For instructors teaching courses for the Spring/Summer term:
A general checklist, exam information and resources will be posted soon.
Here you can find more information and links to specific strategies and techniques they can employ to ensure a universally accessible classroom, and provide more in depth information about specific disabilities and accommodation types. Any questions can be directed to Student Accessibility Services at extension 28652.
The Yellow File is meant to provide instructors and the teaching team with basic information regarding students with disabilities, SAS and the academic accommodation process. Download – SAS Yellow File 2019-2020
Note: This is a basic list and may not apply to all individuals. For more specific information to accommodate specific students, please contact the SAS Program Coordinator listed on the student’s letter of accommodation.
Blind or Visually Impaired
Any person with ten percent or less, or ten degrees of field of vision, is considered to be legally blind.
Make available reading lists or course syllabus in advance.
Try to select textbook titles already available in print alternative format.
When using visual aids in class (e.g. chalkboard, overhead, PowerPoint), be descriptive or provide a print copy of material at the beginning of lecture.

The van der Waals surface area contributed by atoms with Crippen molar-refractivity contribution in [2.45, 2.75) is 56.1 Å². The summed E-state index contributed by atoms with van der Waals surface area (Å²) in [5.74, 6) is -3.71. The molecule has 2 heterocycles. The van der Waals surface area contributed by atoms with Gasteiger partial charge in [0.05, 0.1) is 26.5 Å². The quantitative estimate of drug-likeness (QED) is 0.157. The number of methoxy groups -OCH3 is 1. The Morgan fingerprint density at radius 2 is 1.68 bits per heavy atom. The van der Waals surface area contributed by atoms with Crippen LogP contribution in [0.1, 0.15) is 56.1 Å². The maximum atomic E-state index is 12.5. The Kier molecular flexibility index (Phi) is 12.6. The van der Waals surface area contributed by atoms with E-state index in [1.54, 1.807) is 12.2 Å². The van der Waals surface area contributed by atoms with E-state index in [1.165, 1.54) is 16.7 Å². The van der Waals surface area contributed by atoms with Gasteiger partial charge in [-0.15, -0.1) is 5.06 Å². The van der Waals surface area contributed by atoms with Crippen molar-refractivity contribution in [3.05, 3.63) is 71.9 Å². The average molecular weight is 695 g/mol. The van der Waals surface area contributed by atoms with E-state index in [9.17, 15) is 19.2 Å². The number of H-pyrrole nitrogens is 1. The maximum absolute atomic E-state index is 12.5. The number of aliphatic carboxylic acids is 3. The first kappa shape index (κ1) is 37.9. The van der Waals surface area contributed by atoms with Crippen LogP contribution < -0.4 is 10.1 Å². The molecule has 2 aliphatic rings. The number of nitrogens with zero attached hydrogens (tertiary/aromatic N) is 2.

Make available electronically a (text format) copy of lecture notes and transparencies/overheads/PowerPoint files.
Deaf, Deafened, or Hard of Hearing
Any person with a moderate to severe hearing impairment. Some people may wear a hearing aid, use an FM hearing system, or sign language support services. Many people rely on lip-reading to gather information. Sign language, captioning, FM use, or lip-reading generally achieves at best approximately 60-70% information accuracy.
Reserve a front-row seat in class for the student.
Arrange for a partner for lab work.
Speak clearly at a normal pace, face the class when speaking, avoid pacing or covering your mouth.
People who have ADD/ADHD often present with inattentiveness, impulsivity, limited concentration, limited recall, and in some instances hyperactivity. Symptoms are sometimes closely aligned with those of anxiety. See suggested Learning Disability Accommodations above.
Common mental health disabilities accommodated on campus include students with anxiety disorders, depression, bipolar disorders, schizophrenia, OCD, and eating disorders. People with invisible disabilities of this type are often reluctant to identify for fear of stereotyping.
Flexible deadlines (to be discussed with students at the beginning of term).
Alternative or supplementary assignments (e.g. a taped interview, oral presentations, take-home work).
Consideration for missed work or participation marks due to occasional absences from class related to disability.
Accommodation for laboratory work. The assistance of a lab partner may be necessary.
The IDIA is an association of university disability services in Ontario. It seeks to support members in providing innovative services for students with disabilities in a manner that respects individual student needs and academic integrity.